Our son will immediately jump to saying “You just want to get rid of me all summer,” when he finds out about all of the camps and events he’s going to over break. That always heaps the guilt on. But I’ve realized something- We’re doing this to help him. We’re registering for these camps because we know how difficult downtime is for him. That’s why he thrives during the school year, when he consistently goes to school, and follows a structured routine.

Recently we sat down with him and shared our plan for the summer. We walked him through each camp he was going to, and shared that we were doing this for his own good. “Buddy, you know that you need routine and consistency. You know that downtime equals bad outcomes for you. These camps are structured but also a lot of fun. You’ll love them,” we shared.

He agreed with us. At 13 years old he has become keenly aware of his disorder and what it can produce for him if he’s in a situation that lacks structure.

It’s taken years for us to stop feeling guilty over dreading summer break, or Christmas or Spring break for that matter. But facing our child’s special need head on has helped us. We’re committed to doing whatever we need to do to make sure that he has a good summer break.

Are you facing this with your child? What has helped you navigate these tricky waters?

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Mike and Kristin Berry are the Co-Founders of The Honestly Adoption Company and have been parents for nearly two decades. They are the authors of six books, and the host of The Honestly Adoption Podcast.

Sarah Gray

Sarah Gray is the executive assistant to Mike and Kristin Berry. And she is the best in the land. In addition to providing a warm and friendly response to the many emails our company receives on a weekly basis, she also manages Mike and Kristin’s speaking and meeting schedules, and makes sure that team events go off without a hitch.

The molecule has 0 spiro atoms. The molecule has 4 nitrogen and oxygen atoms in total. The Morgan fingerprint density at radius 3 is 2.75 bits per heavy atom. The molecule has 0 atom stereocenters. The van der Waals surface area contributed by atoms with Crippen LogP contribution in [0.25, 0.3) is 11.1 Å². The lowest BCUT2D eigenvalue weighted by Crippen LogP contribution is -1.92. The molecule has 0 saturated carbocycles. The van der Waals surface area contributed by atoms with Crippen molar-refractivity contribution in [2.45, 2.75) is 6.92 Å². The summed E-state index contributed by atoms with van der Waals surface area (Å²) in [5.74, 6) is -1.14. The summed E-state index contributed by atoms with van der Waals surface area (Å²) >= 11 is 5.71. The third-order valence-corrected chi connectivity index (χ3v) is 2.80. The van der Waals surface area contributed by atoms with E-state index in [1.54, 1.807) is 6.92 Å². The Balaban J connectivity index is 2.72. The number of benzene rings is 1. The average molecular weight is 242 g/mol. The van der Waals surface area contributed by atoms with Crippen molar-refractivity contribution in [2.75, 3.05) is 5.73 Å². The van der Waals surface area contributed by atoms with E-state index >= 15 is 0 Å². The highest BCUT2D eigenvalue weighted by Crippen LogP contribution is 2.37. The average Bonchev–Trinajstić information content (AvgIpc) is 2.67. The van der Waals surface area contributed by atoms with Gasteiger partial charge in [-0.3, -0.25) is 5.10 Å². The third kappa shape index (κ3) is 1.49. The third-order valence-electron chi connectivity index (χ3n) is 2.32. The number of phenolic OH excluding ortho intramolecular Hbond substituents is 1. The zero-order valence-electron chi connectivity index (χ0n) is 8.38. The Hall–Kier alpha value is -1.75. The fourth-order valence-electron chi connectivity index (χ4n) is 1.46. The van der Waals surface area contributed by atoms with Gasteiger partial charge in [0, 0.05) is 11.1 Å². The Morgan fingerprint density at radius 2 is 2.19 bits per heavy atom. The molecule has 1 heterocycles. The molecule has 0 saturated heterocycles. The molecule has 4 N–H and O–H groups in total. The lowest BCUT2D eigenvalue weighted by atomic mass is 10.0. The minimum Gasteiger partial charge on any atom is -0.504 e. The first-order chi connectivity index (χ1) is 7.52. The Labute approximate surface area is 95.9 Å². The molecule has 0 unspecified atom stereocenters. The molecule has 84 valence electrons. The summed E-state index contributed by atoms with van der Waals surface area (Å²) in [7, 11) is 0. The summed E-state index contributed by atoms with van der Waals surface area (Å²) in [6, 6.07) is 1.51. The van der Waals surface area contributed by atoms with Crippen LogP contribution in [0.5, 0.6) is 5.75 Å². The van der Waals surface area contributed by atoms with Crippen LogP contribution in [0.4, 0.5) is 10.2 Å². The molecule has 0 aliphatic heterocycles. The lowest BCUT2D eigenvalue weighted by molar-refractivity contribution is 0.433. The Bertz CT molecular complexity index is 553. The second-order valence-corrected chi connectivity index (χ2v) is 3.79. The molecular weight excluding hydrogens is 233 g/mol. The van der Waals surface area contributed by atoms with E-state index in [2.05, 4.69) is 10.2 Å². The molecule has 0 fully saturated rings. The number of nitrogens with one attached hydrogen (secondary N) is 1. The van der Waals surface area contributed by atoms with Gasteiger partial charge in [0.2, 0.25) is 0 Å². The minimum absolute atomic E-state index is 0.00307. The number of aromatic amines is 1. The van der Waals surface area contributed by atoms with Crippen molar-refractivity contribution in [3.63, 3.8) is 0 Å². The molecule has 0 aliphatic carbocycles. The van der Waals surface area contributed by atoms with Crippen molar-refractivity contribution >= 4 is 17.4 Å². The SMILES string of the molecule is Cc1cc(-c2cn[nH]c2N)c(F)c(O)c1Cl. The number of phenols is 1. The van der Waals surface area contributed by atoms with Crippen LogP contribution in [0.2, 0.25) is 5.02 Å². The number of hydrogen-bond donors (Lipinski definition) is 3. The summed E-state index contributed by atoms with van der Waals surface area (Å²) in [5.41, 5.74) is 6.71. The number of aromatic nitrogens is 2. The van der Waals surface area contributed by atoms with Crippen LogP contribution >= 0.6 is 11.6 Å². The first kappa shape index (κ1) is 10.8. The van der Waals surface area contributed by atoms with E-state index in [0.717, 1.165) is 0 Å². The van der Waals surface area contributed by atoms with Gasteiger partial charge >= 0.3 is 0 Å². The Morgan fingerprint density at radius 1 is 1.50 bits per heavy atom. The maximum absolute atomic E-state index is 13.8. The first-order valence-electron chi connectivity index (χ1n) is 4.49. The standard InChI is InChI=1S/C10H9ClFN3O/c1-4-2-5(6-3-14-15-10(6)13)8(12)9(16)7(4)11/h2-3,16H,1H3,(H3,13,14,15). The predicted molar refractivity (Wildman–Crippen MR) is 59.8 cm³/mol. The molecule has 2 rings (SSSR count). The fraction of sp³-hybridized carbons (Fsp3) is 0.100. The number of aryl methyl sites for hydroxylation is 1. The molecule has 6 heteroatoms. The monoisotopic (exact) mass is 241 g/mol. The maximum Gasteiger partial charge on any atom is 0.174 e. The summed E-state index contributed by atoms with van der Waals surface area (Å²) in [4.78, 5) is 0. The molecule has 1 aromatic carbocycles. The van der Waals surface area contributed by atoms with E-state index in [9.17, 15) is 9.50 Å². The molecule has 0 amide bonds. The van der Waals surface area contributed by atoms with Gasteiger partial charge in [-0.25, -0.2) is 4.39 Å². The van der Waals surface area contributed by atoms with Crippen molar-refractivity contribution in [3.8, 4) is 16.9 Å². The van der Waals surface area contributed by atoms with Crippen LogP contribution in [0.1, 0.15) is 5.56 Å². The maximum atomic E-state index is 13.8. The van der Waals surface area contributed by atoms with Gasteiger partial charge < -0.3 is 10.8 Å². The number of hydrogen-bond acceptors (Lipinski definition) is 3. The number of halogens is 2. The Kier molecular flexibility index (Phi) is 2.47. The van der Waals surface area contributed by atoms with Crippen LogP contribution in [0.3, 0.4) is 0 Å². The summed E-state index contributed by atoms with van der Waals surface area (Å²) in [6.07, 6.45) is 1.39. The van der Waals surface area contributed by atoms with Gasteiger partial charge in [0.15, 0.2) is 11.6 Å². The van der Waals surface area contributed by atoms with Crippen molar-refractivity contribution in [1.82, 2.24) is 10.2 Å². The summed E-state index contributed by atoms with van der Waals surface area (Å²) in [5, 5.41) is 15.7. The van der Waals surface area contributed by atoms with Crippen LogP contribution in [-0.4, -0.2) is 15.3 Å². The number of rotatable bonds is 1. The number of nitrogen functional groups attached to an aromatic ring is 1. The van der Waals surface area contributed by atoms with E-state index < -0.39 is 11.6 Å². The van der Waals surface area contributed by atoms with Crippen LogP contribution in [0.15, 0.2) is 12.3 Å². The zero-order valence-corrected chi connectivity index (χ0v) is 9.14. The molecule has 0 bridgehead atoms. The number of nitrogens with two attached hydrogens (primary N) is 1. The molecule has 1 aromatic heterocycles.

Nicole Goerges

Nicole Goerges is a Content Contributor & Special Consultant for The Honestly Adoption Company. She works with Mike and Kristin as a recurring co-host for the Honestly Adoption Podcast, and co-host of Kitchen Table Talks, exclusive video content for Oasis Community, along with Kristin. She is a fellow adoptive mom, and former foster parent.

Matt McCarrick

Matt McCarrick is the Content Production Specialist for The Honestly Adoption Company. If you’ve loved listening to our podcast, or enjoyed any of the videos trainings we’ve published, you have Matt to thank. He oversees all of our content production, from video edits, to making sure the tags are correct on YouTube, to uploading new videos to Oasis, to hitting publish on a podcast episode, he’s a content wonder!

Karen Anderson

Karen Anderson is the Community Engagement Specialist for The Honestly Adoption Company. She spends the bulk of her time interacting with, and helping, people through our various social media channels, as well as providing support for Oasis Community members through chat support or Zoom calls. In the same spirit as Beaver, Karen is also passionate about connecting with parents and making them feel loved and supported. Karen is also an FASD trainer and travels often, equipping and encouraging parents.

Beaver Trumble

Beaver Trumble is the Customer Care Specialist for The Honestly Adoption Company. Chances are, if you have been in need of technical support, or forgotten your password to one of our courses, you have interacted with Beaver. He is an absolute pro at customer care. In fact, he single-handedly revolutionized our customer care department last year. Beaver is passionate about connecting with parents and making them feel loved and encouraged.

Kristin Berry

Kristin Berry is the co-founder of, and Chief Content Specialist for, The Honestly Adoption Company. She spends most of her time researching and connecting with guests for our podcast, as well as direction, designing and publishing a lot of the content for our social media channels, blog and podcast. She loves to connect with fellow parents around the world, and share the message of hope with them.

Mike Berry

Mike Berry is the co-founder of, and Chief Marketing Specialist for, The Honestly Adoption Company. He spends the bulk of his time and energy designing and building many of the resources you see within our company, as well as social media and email campaigns. His goal is to use media as a means to encourage and equip parents around the world. He is also the co-host of The Honestly Adoption Podcast.